By: zach.smith Posted in: featured, interviews, listen, lists On: Thursday, September 19th, 2013
It’s hard to believe (for me, at least) that God Is An Astronaut is already into its second decade as a band. In fact, the Irish post-rockers just dropped their seventh full-length, Origins, earlier this month. The record marks a return to Rocket Girl, which also happened to license the first album I heard from these guys, 2005’s All Is Violent, All Is Bright. Pat O’Donnell (The Fountainhead) not only produced the band’s latest effort, but joined the newly-minted quintet on vocals, guitar and keyboards for the recording while co-writing many of its songs with GIAA guitarist/co-founder Torsten Kinsella. So O’Donnell was in prime position to fill us in on some tracks that he and his cohorts were listening to and inspired by during the recording of Origins. While we hope to see them back in the States soon, you can still feel free to listen along here.
Can’s “Future Days” (from 1973’s Future Days)
40 years old and still sounds so fresh! I’ve always loved Can for their innovative approach to making music. This track constantly twists and turns with its hypnotic rhythms, woven melodies and clever use of sounds. Truly a seminal work for its time, still relevant and still one of the tracks I always go back to.
Radiohead’s “Pyramid Song” (from 2001’s Amnesiac)
I could have chosen any track off the Radiohead album In Rainbows but instead chose this track from the much maligned album Amnesiac. From the piano intro, the soundscapes become apparent and the mood moves along with such a cool groove. When we were recording “Reverse World”, I kept thinking about this track and how it evolved and resolved.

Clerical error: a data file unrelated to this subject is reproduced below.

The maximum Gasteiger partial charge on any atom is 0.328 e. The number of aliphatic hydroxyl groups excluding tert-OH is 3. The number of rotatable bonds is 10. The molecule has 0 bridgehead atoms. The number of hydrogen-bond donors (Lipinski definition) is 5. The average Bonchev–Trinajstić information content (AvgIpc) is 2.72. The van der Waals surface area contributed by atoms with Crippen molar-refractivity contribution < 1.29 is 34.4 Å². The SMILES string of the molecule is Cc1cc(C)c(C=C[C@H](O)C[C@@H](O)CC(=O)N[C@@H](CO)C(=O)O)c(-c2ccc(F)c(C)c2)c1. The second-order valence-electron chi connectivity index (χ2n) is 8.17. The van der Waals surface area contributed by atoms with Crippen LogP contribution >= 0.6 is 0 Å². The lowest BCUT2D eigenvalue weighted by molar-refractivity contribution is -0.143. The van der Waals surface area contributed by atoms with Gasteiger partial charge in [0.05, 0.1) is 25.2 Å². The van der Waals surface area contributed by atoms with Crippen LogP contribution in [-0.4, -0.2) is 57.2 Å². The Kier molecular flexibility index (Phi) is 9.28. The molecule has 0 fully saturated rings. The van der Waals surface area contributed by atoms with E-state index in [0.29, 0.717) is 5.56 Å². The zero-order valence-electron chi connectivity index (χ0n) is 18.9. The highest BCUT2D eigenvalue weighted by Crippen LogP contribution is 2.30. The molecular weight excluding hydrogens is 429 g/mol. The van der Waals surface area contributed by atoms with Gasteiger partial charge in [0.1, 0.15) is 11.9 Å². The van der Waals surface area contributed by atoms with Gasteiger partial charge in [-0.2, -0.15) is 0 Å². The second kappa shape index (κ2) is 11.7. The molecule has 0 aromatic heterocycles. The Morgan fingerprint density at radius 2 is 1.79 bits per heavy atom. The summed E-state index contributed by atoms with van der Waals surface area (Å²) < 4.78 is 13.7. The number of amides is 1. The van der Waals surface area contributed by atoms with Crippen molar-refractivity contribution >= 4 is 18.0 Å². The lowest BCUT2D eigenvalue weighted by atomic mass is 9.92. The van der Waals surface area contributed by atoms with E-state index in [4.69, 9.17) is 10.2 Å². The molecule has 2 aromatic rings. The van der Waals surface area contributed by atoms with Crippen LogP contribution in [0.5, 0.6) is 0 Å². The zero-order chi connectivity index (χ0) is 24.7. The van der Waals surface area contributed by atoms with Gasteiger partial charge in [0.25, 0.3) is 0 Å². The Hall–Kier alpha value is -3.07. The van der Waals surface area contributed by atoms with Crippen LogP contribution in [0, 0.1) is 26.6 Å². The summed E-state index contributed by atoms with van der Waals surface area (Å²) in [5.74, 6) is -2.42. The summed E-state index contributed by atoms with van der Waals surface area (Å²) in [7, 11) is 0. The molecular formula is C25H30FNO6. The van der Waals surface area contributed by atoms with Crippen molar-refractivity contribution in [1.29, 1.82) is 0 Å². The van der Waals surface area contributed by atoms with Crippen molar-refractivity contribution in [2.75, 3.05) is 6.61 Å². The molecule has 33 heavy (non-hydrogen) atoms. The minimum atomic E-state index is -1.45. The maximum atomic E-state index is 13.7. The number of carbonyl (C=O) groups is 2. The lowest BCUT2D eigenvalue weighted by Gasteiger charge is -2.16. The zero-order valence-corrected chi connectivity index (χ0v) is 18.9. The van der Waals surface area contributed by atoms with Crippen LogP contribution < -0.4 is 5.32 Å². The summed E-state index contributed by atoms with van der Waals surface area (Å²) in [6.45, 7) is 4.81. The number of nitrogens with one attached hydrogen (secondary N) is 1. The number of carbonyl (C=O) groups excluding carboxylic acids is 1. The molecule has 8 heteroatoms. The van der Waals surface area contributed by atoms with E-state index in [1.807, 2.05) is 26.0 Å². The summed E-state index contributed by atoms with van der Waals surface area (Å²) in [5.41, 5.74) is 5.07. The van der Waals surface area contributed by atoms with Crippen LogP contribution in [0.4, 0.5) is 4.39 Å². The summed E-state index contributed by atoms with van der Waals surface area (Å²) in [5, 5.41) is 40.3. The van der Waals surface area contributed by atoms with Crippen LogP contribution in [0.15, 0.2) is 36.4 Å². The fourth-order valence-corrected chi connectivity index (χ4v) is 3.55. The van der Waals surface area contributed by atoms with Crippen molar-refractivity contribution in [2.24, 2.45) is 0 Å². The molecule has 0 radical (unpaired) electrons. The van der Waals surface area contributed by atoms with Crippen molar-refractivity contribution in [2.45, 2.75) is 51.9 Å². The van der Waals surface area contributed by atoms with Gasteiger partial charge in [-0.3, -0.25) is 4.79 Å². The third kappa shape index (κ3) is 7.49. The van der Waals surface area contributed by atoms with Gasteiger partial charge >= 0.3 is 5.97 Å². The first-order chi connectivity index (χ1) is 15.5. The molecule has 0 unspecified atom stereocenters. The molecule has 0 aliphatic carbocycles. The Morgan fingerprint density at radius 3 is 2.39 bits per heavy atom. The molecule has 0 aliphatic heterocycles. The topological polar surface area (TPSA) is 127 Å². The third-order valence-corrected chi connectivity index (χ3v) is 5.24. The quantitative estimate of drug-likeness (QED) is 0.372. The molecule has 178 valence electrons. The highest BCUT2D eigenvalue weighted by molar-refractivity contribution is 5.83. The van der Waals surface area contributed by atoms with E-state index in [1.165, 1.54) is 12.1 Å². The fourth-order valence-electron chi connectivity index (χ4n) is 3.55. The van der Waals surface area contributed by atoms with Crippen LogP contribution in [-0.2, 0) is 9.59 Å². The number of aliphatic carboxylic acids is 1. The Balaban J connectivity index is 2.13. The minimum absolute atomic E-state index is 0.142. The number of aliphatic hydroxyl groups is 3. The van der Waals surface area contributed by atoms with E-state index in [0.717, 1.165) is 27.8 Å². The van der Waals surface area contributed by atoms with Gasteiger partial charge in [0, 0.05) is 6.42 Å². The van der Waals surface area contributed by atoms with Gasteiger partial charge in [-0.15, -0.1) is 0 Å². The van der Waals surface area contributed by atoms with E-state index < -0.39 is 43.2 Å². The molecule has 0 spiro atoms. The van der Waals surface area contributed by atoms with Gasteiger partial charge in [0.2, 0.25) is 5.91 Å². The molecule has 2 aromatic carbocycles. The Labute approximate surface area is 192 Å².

Led Zeppelin’s “Kashmir” (from 1975’s Physical Graffiti)
Yes, an obvious choice, but obvious for many good reasons. During the recording of Origins, we always talked about riffs and we also spoke about our fusion of styles. On the track “Calistoga”, you can hear Torsten’s rock background fused with my more atmospheric leanings. “Kashmir” has all of this and more. Also, really love the orchestration, it’s a monster of a track!
The Jimi Hendrix Experience’s “If 6 Was 9″ (from 1967’s Axis: Bold As Love)
When I was a kid I saw the film Easy Rider and always loved the scene with this track in it, so atmospheric. I’ve always loved music that has a cinematic quality to it and the guitar intro of this track really puts you into a space and then blossoms into full blown psychedelia.
Nine Inch Nails’ “Something I Can Never Have” (from 1989’s Pretty Hate Machine)
This one’s for Torsten! He’s always been influenced by Trent Reznor’s work, especially his unsettling sounds and use of dynamics. NIN takes you on a real roller coaster ride. On Origins we sometimes felt like we were sculpting sound rather than just playing guitars and keyboards.
Tinariwen’s “Tenhert” (from 2009’s Imidiwan: Companions)
A beguiling and intriguing track with a haunting quality. I’m fascinated by their mix of North African rhythm, traditional vocals and blues guitar. It flows and develops in a way that makes it impossible to stay still. If your body doesn’t sway to this mesmeric fusion of styles, then you have no soul!
*Photo by Derval Freeman
**Order a copy of Origins here.
***We update one Spotify playlist for each new Decibrity entry, so feel free to subscribe to that here.
Past entries include:
Scale The Summit
Mikael Stanne (Dark Tranquillity) (Part 1) (Part 2)
Mouth Of The Architect
Call of the Void
Saint Vitus Bar
Soilwork (Dirk Verbeuren) (Björn Strid)
Ancestors (Part 1) (Part 2)
Kowloon Walled City (Part 1) (Part 2)
Aaron Stainthorpe (My Dying Bride) (Part 1) (Part 2)
All That Remains
A Life Once Lost
Witchcraft (Ola Henriksson) (Magnus Pelander)
Vision of Disorder
Anders Nyström (Katatonia) (Part 1) (Part 2)
“Best of” Rush (Part 1) (Part 2)
Greg Mackintosh (Paradise Lost) (Part 1) (Part 2)
“Best of” Meshuggah
Shane Embury (Napalm Death) (Part 1) (Part 2)